Quince Paste Recipe is a typical winter recipe for many Mediterranean countries. You can eat it as a candy, on a piece of bread or like they do in Spain with Manchego cheese.
It is called Pâte de Coing in French, Cotognata in Italian and Membrillo in Spanish.
The flavour is very distinctive, halfway between a pear and an apple, and because the quince has a high content of pectin, the paste is firmer than a jam.
Quince paste will last for at least 3 months, so you can make a batch before Christmas and have a sweet snack ready anytime.
Quince is practically an apple, but cannot be eaten raw as it is very hard and bitter.
But once cooked its taste is sweet and fruity.
I check out different recipes in different languages, and I found different versions.
Some peel the apples, some cook them whole; some add the sugar others add the caramel.
But the end result looks the same.
The Italian and the French recipes are very similar, so I follow them.
I boiled the apple without cutting and peeling them, and added caramel to the pulp.
To make this recipe I use KitchenAid attachment 5FVSP Fruit and vegetable Strainer
You can find it on Amazon (affiliate link)
I find it very useful to sieve cooked fruits, tomatoes and potatoes. It separates the skin directly so I don’t have to peel them.
Here, more of my favourite kitchen tools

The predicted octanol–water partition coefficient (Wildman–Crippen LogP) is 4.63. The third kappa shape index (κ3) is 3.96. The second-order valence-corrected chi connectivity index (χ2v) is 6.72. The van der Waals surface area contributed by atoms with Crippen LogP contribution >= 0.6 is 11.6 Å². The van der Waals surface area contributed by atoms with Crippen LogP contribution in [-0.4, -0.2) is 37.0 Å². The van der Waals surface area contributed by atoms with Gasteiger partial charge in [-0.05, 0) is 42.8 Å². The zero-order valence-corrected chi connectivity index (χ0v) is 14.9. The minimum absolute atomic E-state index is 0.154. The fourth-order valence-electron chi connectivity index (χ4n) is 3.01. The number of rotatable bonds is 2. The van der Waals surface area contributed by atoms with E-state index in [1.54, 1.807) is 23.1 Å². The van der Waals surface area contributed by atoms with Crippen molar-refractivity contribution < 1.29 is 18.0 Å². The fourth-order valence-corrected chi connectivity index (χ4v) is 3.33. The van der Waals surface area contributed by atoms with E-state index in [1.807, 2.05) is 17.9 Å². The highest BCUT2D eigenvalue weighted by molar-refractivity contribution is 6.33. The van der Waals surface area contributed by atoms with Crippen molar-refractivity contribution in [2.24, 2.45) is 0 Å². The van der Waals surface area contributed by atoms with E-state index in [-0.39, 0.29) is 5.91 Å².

Once it is ready I cut it into slices and let them dry.
I cover them with kitchen foil and keep it in the fridge.
When the boys want a snack, they can help themselves.
Quince Paste Recipe
- 3 quince
- 630 gr sugar same amount as the weight of the quince
- 400 water
- Boil the quince as they are, without peeling them or cutting them for about 30/35 minutes. They have to be soft but not too mushy
- Sieve them on a fruit strainer. I use the KitchenAid attachment so I don't have to peel them
- Weight the pulp, I got 625 gr with 3 quince
- Take the same amount of sugar and make the caramel. For 625 gr of sugar, I used 400 ml of water. Bring the caramel to 120 C
- In the meantime cook the quince pulp over a pan of boiling water to remove as much water as possible
- Add the caramel to the quince and cook for another 30 minutes continuing to stir
- Cover a rectangular mould with parchment paper and pour the quince past inside. Let it rest for 24 hours
- The next day, remove the quince paste from the mould and cut it into slices or cubes
- Let it dry and serve it as it is, on a slice of bread or as the Spanish do with a manchego cheese